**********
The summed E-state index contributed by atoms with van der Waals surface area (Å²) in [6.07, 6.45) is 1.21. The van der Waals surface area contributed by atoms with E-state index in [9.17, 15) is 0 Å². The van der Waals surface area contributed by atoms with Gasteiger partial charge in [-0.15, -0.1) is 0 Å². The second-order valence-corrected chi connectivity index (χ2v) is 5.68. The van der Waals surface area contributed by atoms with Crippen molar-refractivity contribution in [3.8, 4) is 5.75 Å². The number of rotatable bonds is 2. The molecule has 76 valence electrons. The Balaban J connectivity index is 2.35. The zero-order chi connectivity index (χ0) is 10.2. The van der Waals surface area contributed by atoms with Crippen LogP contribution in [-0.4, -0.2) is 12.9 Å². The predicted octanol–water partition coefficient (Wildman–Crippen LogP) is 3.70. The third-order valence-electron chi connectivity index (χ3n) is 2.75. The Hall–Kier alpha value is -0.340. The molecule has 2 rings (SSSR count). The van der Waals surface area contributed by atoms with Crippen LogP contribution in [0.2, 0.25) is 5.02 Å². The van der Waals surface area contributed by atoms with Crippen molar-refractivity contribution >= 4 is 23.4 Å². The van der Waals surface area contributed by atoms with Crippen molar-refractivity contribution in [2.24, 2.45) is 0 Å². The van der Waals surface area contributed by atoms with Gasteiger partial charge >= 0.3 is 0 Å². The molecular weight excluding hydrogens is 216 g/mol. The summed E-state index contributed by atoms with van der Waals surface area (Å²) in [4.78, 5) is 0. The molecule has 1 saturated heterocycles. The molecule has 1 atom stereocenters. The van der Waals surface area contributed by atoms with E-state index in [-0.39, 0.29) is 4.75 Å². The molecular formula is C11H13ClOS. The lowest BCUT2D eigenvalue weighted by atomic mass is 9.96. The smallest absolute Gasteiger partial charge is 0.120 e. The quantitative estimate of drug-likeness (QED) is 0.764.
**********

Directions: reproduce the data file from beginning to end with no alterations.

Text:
The summed E-state index contributed by atoms with van der Waals surface area (Å²) in [6.07, 6.45) is 1.21. The van der Waals surface area contributed by atoms with E-state index in [9.17, 15) is 0 Å². The van der Waals surface area contributed by atoms with Gasteiger partial charge in [-0.15, -0.1) is 0 Å². The second-order valence-corrected chi connectivity index (χ2v) is 5.68. The van der Waals surface area contributed by atoms with Crippen molar-refractivity contribution in [3.8, 4) is 5.75 Å². The number of rotatable bonds is 2. The molecule has 76 valence electrons. The Balaban J connectivity index is 2.35. The zero-order chi connectivity index (χ0) is 10.2. The van der Waals surface area contributed by atoms with Crippen LogP contribution in [-0.4, -0.2) is 12.9 Å². The predicted octanol–water partition coefficient (Wildman–Crippen LogP) is 3.70. The third-order valence-electron chi connectivity index (χ3n) is 2.75. The Hall–Kier alpha value is -0.340. The molecule has 2 rings (SSSR count). The van der Waals surface area contributed by atoms with Crippen LogP contribution in [0.2, 0.25) is 5.02 Å². The van der Waals surface area contributed by atoms with Crippen molar-refractivity contribution >= 4 is 23.4 Å². The van der Waals surface area contributed by atoms with Crippen molar-refractivity contribution in [2.24, 2.45) is 0 Å². The van der Waals surface area contributed by atoms with Gasteiger partial charge >= 0.3 is 0 Å². The molecular weight excluding hydrogens is 216 g/mol. The summed E-state index contributed by atoms with van der Waals surface area (Å²) in [4.78, 5) is 0. The molecule has 1 saturated heterocycles. The molecule has 1 atom stereocenters. The van der Waals surface area contributed by atoms with E-state index in [-0.39, 0.29) is 4.75 Å². The molecular formula is C11H13ClOS. The lowest BCUT2D eigenvalue weighted by atomic mass is 9.96. The smallest absolute Gasteiger partial charge is 0.120 e. The quantitative estimate of drug-likeness (QED) is 0.764.